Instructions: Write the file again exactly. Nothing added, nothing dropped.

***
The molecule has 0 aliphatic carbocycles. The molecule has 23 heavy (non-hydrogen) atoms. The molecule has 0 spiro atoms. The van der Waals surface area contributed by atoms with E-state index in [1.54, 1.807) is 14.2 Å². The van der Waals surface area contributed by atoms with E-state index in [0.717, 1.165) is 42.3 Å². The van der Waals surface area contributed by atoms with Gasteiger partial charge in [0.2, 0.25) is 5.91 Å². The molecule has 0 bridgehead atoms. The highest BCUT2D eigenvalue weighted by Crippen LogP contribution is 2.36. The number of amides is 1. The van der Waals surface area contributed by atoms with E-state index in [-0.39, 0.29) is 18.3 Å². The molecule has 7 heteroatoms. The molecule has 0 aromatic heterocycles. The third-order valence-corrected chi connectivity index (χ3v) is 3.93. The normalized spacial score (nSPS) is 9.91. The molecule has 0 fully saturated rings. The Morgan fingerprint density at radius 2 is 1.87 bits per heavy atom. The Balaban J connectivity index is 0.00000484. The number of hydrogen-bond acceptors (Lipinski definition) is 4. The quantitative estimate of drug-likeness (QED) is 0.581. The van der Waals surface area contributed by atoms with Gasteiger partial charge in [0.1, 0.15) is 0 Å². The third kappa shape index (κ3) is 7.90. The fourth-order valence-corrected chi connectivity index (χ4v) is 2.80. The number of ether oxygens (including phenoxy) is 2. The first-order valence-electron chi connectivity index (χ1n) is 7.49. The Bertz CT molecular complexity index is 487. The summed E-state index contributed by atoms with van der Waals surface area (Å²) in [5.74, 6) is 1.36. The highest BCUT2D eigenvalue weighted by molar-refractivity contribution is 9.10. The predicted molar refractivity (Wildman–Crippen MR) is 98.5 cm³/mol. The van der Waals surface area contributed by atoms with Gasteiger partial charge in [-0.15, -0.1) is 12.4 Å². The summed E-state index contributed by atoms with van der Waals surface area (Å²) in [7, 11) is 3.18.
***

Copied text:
The molecule has 0 aliphatic carbocycles. The molecule has 23 heavy (non-hydrogen) atoms. The molecule has 0 spiro atoms. The van der Waals surface area contributed by atoms with E-state index in [1.54, 1.807) is 14.2 Å². The van der Waals surface area contributed by atoms with E-state index in [0.717, 1.165) is 42.3 Å². The van der Waals surface area contributed by atoms with Gasteiger partial charge in [0.2, 0.25) is 5.91 Å². The molecule has 0 bridgehead atoms. The highest BCUT2D eigenvalue weighted by Crippen LogP contribution is 2.36. The number of amides is 1. The van der Waals surface area contributed by atoms with E-state index in [-0.39, 0.29) is 18.3 Å². The molecule has 7 heteroatoms. The molecule has 0 aromatic heterocycles. The third-order valence-corrected chi connectivity index (χ3v) is 3.93. The normalized spacial score (nSPS) is 9.91. The molecule has 0 fully saturated rings. The Morgan fingerprint density at radius 2 is 1.87 bits per heavy atom. The Balaban J connectivity index is 0.00000484. The number of hydrogen-bond acceptors (Lipinski definition) is 4. The quantitative estimate of drug-likeness (QED) is 0.581. The van der Waals surface area contributed by atoms with Gasteiger partial charge in [0.1, 0.15) is 0 Å². The third kappa shape index (κ3) is 7.90. The fourth-order valence-corrected chi connectivity index (χ4v) is 2.80. The number of ether oxygens (including phenoxy) is 2. The first-order valence-electron chi connectivity index (χ1n) is 7.49. The Bertz CT molecular complexity index is 487. The summed E-state index contributed by atoms with van der Waals surface area (Å²) in [5.74, 6) is 1.36. The highest BCUT2D eigenvalue weighted by molar-refractivity contribution is 9.10. The predicted molar refractivity (Wildman–Crippen MR) is 98.5 cm³/mol. The van der Waals surface area contributed by atoms with Gasteiger partial charge in [-0.15, -0.1) is 12.4 Å². The summed E-state index contributed by atoms with van der Waals surface area (Å²) in [7, 11) is 3.18.